men imploring for mercy. We kept up the fire on the boat until, I can safely say, no one on board, 6 or 8 in number, escaped, all being killed or wounded.
An officer on board of this boat-a mate, as I learned from the prisoners-a daring and reckless man, fell a prey to his rashness.
Our fire was not returned, though the enemy were armed with navy pistols and the skirmish was at short range at the outset.
The men engaged behaved most gallantly.
As we retired the enemy's gunboats moved up and commenced a promiscuous shelling of the fields and woods in rear of the town, none of which came near us.
Being relieved of duty at that post I returned, with my command, on the train, in charge of the prisoners, who were delivered to Major-General Huger, with officers' sword, cutlasses, and pistols captured.
WM. H. WILLIS,
Captain Company I, Fourth Georgia Volunteers.
Adjt. PHIL. COOK, Fourth Georgia Volunteers.
MAY 20-23, 1862.-Operations about Bottom's Bridge, Chickahominy River. Va.
Numbers 1.-Brigadier General Erasmus D, Keyes, U. S. Army, of operations May 20-21.
Numbers 2.-Brigadier General J. Peck, U. S. Army, commanding brigade.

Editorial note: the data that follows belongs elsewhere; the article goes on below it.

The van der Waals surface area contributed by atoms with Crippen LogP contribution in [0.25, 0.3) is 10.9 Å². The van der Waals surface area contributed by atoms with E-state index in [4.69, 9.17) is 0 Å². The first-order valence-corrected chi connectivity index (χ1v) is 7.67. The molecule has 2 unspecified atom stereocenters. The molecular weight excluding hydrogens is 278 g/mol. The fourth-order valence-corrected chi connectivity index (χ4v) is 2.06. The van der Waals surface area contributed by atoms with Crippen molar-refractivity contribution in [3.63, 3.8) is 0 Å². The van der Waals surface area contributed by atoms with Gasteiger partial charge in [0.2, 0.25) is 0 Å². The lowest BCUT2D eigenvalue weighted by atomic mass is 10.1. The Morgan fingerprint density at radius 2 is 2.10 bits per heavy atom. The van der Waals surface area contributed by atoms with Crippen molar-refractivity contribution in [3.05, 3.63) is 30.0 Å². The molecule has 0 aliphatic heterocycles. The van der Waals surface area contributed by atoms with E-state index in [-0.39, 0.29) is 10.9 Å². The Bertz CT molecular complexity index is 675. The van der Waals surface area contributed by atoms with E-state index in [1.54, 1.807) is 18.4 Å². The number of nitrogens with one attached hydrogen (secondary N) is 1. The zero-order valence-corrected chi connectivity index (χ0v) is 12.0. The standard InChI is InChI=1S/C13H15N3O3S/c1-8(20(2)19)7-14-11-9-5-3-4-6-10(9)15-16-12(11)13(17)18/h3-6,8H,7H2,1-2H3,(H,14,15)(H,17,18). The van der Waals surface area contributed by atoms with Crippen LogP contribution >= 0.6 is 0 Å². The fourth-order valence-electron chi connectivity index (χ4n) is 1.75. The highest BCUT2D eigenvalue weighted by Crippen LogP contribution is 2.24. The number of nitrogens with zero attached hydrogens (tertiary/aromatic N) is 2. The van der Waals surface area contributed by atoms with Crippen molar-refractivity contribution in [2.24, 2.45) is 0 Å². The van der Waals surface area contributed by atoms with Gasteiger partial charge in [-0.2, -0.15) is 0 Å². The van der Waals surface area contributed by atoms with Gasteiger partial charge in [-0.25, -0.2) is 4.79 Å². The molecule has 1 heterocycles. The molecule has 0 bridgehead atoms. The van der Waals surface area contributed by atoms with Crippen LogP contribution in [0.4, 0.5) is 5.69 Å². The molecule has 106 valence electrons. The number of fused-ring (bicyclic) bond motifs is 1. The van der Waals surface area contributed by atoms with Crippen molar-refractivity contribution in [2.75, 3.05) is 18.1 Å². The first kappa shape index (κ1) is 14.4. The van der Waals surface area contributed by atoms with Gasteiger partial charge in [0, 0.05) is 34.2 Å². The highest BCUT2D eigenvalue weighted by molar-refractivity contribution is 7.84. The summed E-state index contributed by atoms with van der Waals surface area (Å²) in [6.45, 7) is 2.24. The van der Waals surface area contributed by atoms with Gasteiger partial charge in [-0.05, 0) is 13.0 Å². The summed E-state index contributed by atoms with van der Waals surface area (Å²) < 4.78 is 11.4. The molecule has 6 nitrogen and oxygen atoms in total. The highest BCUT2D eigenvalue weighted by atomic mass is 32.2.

Numbers 3.-Brigadier General Silas Casey, U. S. Army, commanding division, of operations May 20.
Numbers 4.-Brigadier General Henry M. Naglee, U. S. Army, commanding First Brigade, Casey's division, of operations May 20-23.
Numbers 5.-Colonel David McM. Gregg, Eighth Pennsylvania Cavalry.
Numbers 1. Reports of Brigadier General Erasmus D. Keyes,
U. S. Army, commanding Fourth Corps, of operations May 20-21.
HEADQUARTERS FOURTH ARMY CORPS,
Camp near Bottom's Bridge, Va., May 20, 1862-11.30 a.m.
GENERAL: I have to report the result of a reconnaissance made by Major Harlow and party, of Colonel Russell's Seventh Massachusetts Volunteers, this morning. The party, consisting of Captains Holman and Whitcomb's companies, got into the skirt of the woods this side just before daylight. Captain Holman saw the bridge. It appeared to have been blown up in the center. They re fired upon on reaching the woods from rifle pits on the opposite bank. One sergeant is missing and one man wounded. It is thought that the sergeant had strayed off to the left. The river at the bridge is 10 yards wide; the swamp perhaps 60 or 100. I inclose a copy of a sketch sent in by Colonel Russell.*
I have the honor to be, your obedient servant,
E. D. KEYES,
Brigadier-General, Commanding Fourth Corps.
Brigadier General S. WILLIAMS, A. A. G., Army of the Potomac.
41 R R-VOL XI